Delivery was once a luxury and relegated mostly to food but now a lot of businesses are offering this service. From pharmacies to retail, even our local garden store is offering delivery. One local antique store sold on social media and offered free delivery for customers who spend $200 or more. That way people could enjoy the beauty of new (to them) furniture even when they couldn’t go out to the store.
We also saw a lot of shop online, pickup curbside offerings. While offering delivery may be something each business needs to reevaluate, shopping online and picking up later is likely something that will stick around. People love the convenience of getting what they want without getting out of their car.
Impact: People spent a lot of time at home last year. It gave them time to reevaluate their existing things. Many decided to rehab or redecorate. These deliveries accommodated that desire.
What the chamber can do: Being able to continue offering delivery to customers means keeping delivery staff on hand or hiring companies to deliver when needed. In the current job crisis, that might not be easy. Chambers will need to do what they can to continue those who need work with those who have it.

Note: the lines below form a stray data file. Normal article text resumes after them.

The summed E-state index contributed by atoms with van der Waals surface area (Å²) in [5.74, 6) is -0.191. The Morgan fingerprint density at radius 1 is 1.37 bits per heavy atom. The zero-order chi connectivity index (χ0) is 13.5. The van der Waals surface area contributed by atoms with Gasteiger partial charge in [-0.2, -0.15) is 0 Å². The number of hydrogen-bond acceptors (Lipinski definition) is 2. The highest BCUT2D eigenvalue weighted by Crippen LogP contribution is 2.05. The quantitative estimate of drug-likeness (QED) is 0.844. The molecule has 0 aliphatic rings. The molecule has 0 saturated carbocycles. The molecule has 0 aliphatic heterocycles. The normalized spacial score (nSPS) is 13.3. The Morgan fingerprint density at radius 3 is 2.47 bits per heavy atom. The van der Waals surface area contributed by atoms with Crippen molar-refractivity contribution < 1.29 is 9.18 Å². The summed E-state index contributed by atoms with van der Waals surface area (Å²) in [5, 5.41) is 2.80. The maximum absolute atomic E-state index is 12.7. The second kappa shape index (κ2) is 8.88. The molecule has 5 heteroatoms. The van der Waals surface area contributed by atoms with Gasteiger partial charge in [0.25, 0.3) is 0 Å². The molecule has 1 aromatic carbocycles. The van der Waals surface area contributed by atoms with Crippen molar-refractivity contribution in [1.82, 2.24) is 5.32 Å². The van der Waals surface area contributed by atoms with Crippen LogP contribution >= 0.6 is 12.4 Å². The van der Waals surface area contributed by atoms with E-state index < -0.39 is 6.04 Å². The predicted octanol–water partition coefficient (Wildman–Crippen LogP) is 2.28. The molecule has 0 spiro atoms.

As important as innovation was, agility was equally important. Businesses not only had to come up with innovative ideas to stay in business, they had to be agile enough to implement them quickly. 2020 has taught us all a lesson about agility and pivoting to meet the needs of our customers.
What the chamber can do: continue to lead through innovation and agility. Most chambers are able to make quick decisions and put plans into quick action.
Working from Home, a Normal Perk, not a Pipe Dream